CEPA eprint 1278 (HVF-072)
On constructing a reality
Foerster H. von (1973) On constructing a reality. In: Preiser W. F. E. (ed.) Environmental design research, Vol. 2. Dowden, Hutchinson & Ross, Stroudsburg PA: 35–46. Available at http://cepa.info/1278
(This is an abbreviated version of a lecture given at the opening of the fourth International Conference on Environmental Design Research on April 15, 1973, at the Virginia Polytechnic Institute in Blacksburg, Virginia.)
Abstract: “Draw a distinction!” [Note 1]
The Postulate: I am sure you remember the plain citizen Jourdain in Moliere’s Bourgeois Gentilhomme who, nouveau riche, travels in the sophisticated circles of the French aristocracy, and who is eager to learn. On one occasion with his new friends they speak about poetry and prose, and Jourdain discovers to his amazement and great delight that whenever he speaks, he speaks prose. He is overwhelmed by this discovery: “I am speaking Prose! I have always spoken Prose! I have spoken Prose throughout my whole life!”
A similar discovery has been made not so long ago, but it was neither of poetry nor prose – it was the environment that was discovered. I remember when, perhaps ten or fifteen years ago, some of my American friends came running to me with the delight and amazement of having just made a great discovery: “I am living in an Environment! I have always lived in an Environment! I have lived in an Environment throughout my whole life!”
However, neither M. Jourdain nor my friends have as yet made another discovery, and that is when M. Jourdain speaks, may it be prose or poetry, it is he who invents it, and likewise when we perceive our environment, it is we who invent it.
Every discovery has a painful and a joyful side: painful, while struggling with a new insight; joyful, when this insight is gained. I see the sole purpose of my presentation to minimize the pain and maximize the joy for those who have not yet made this discovery; and for those who have made it, to let them know they are not alone. Again, the discovery we all have to make for ourselves is the following postulate:
The environment as we perceive it is our invention.
The burden is now upon me to support this outrageous claim. I shall proceed by first inviting you to participate in an experiment; then I shall report a clinical case and the results of two other experiments. After this I will give an interpretation, and thereafter a highly compressed version of the neurophysiological basis of these experiments and my postulate of before. Finally, I shall attempt to suggest the significance of all that to aesthetical and ethical considerations.
I. Blindspot. Hold book with right hand, close your left eye and fixate asterisk of Fig. 1 with your right eye. Move the book slowly back and forth along line of vision until at an appropriate distance, from about 12 to 14 inches, the round black spot disappears. Keeping the asterisk well focused, the spot should remain invisible even if the figure is slowly moved parallel to itself in any direction.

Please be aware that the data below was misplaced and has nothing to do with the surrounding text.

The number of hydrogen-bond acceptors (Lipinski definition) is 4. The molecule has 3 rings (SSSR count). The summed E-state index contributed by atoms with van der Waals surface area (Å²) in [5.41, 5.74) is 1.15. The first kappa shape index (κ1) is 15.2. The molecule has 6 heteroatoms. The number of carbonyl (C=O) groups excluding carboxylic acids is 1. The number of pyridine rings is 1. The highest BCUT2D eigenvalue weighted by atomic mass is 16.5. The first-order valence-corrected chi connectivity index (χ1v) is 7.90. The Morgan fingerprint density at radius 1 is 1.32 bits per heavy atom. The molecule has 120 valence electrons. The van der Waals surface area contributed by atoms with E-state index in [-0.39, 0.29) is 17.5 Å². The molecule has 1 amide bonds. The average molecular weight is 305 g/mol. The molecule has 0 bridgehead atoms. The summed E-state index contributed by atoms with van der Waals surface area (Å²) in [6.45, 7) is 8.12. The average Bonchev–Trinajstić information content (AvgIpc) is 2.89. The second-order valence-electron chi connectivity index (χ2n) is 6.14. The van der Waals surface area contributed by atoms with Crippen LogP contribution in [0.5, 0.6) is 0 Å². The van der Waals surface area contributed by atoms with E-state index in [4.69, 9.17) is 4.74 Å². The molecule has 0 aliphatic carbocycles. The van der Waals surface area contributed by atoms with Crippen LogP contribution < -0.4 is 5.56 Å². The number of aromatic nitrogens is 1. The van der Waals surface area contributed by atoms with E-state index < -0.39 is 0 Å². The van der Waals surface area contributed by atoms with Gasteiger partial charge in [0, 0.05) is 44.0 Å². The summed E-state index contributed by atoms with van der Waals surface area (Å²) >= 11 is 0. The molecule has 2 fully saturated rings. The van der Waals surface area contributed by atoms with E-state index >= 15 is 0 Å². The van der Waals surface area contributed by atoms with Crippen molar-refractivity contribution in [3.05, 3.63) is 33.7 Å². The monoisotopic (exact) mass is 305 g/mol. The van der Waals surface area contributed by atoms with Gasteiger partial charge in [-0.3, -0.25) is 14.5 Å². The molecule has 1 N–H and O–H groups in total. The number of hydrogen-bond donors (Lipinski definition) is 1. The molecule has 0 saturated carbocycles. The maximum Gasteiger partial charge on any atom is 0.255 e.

This localized blindness is a direct consequence of the absence of photo receptors (rods or cones) at that point of the retina, the “disc”, where all fibers, leading from the eye’s light sensitive surface, converge to form the optic nerve. Clearly, when the black spot is projected onto the disc, it cannot be seen. Note that this localized blindness is not perceived as a dark blotch in our visual field (seeing a dark blotch would imply “seeing”), but this blindness is not perceived at all, that, is, neither as something present, nor as something absent: whatever is perceived is perceived “blotch-less.”
II. Scotoma. Well localized occipital lesions in the brain, e.g., injuries from high velocity projectiles, heal relatively fast without the patient’s awareness of any perceptible loss in his vision. However, after several weeks motor dysfunction in the patient becomes apparent, e.g., loss of control of arm or leg movements of one side or the other, etc. Clinical tests, however, show that there is nothing wrong with the motor system, but that in some cases there is substantial loss of a large portion of the visual field (scotoma) (Fig. 2). [Note 2] . A successful therapy consists of blindfolding the patient over a period of one to two months until he regains control over his motor system by shifting his “attention” from “non-existent” visual clues regarding his posture to “fully operative” channels that give direct postural clues from “Proprioceptive” sensors embedded in muscles and joints. Note again the absence of perception of “absence of perception”, and also the emergence of perception through sensor-motor interaction. This prompts two metaphors: “Perceiving is Doing”; and, “If I don’t see I am blind, I am blind; but if I see I am blind, I see.”
III. Alternates. A single word is spoken once into a tape recorder and the tape smoothly spliced, without a click, into a loop. The word is repetitively played back with a high rather than low volume. After one or two minutes of listening, from 50 to 150 repetitions, the word clearly perceived so far abruptly changes into another meaningful and clearly perceived word: an “alternate.” After 10 to 30 repetitions of this first alternate, a sudden switch to a second alternate is perceived, and so on. [Note 3]